Mutungi AK, Wango EO, Rogo KO, Kimani VN, Karanja JG. "Abortion: behaviour of adolescents in two districts in Kenya.". 1999. AbstractWebsite

In Kenya the reported high rates of unwanted pregnancies (more than 90%), among adolescents have subsequently resulted in unsafely induced abortions with the associated high morbidity and mortality rates.
To evaluate the adolescents' behaviour regarding induced abortion.
A cross-sectional, prospective study done from July 1995 to June 1996.
Schools and health facilities in Kiambu and Nairobi districts in Kenya.
Interviews were conducted among adolescents aged 10-19 years in schools at the two districts and selected using a multi-stage random sampling procedure, as well as adolescent girls at two hospitals and two clinics in the immediate post-abortion period.
The number of adolescents health programmes, aimed at reducing the dangers of unsafely induced abortion, which are designed and subsequently implemented.
Demographic and health data, as well as data on behaviour regarding induced abortion were collected using a self-administered questionnaire.
The study sample comprised 1820 adolescents. These were 1048 school girls (SG), 580 school boys (SB) and 192 post-abortion (PA). Many adolescents were aware of abortion dangers, with the awareness being significantly lower among the SB whose girlfriends (GF) had aborted than those whose GF had not (p < 0.01). The practice of abortion was reported among 3.4% SG, 9.3% SBs' GF and 100% PA. Direct and indirect costs of abortion were heavy on the girls. Knowledge of the abortion dangers had no influence on the choice of the abortionist. Abortion encounter positively influenced approval by the adolescents, of abortion for pregnant school girls (p < 0.01).
Despite the costs and awareness of abortion dangers by adolescents, they will take risks

Mutungi AK, Karanja JG, Kimani VN, Rogo KO, Wango EO. "Abortion: knowledge and perceptions of adolescents in two districts in Kenya.". 1999. AbstractWebsite

Pregnancy among adolescents is unplanned in many instances. Although some pregnant adolescents carry the pregnancy to term, abortion, in many instances unsafely induced, is a commonly sought solution in Kenya.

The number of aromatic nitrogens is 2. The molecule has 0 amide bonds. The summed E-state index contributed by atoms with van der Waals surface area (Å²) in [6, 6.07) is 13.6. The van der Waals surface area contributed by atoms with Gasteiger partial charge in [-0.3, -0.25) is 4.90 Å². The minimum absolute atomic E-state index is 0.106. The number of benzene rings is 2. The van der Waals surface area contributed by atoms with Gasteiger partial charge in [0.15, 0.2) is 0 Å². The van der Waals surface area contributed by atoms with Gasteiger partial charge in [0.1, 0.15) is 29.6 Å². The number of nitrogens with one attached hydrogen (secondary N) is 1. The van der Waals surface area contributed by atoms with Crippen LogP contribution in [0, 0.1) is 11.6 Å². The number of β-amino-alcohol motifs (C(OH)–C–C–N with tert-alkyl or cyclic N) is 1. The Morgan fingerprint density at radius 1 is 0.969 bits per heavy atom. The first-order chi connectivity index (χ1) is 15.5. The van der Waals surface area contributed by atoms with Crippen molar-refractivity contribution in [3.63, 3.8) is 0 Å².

To determine adolescents' perceptions of induced abortion.
A cross-sectional descriptive study carried out between July 1995 and June 1996.
An urban and a rural district in Kenya.
Adolescents aged 10-19 years in schools in Nairobi and Kiambu districts, and a group of immediate post-abortion adolescent girls in some health facilities in Nairobi.
The number of health programmes formulated and put into use, which are adolescent-friendly and providing information, education and communication on abortion issues.
One thousand eight hundred and twenty adolescents were subjected to a self-administered questionnaire that collected demographic and health data as well as perceptions of induced abortion. Focus group discussions on perceptions of abortion were held with 12 groups of adolescents in schools and the information obtained recorded on paper and in a tape-recorder.
One thousand nine hundred and fifty two adolescents, comprising of 1048 school girls (SG), 580 boys (SB), 192 post-abortion girls (PA) and 132 adolescents in the focus group discussions, formed the study sample. More than 90% were aware of induced abortion (IA). Knowledge of IA correlated positively with level of education (P < 0.01). Seventy one per cent of SG, 84% of PA and 40% of SB were aware of abortion-related complications, the most common being infections, death and infertility. Eighty three per cent of PA felt that complications were preventable by seeking care from a qualified doctor compared to one quarter each for the SB and SG. 56% PA, 69% SB and 72% SG felt that abortions were preventable. However, less than 40% proposed abstinence as a primary strategy. The most important source of information on abortion was the media followed by friends and teachers.
Adolescents are aware of abortion and the related complications, but there is more variability in their knowledge and preventive measures.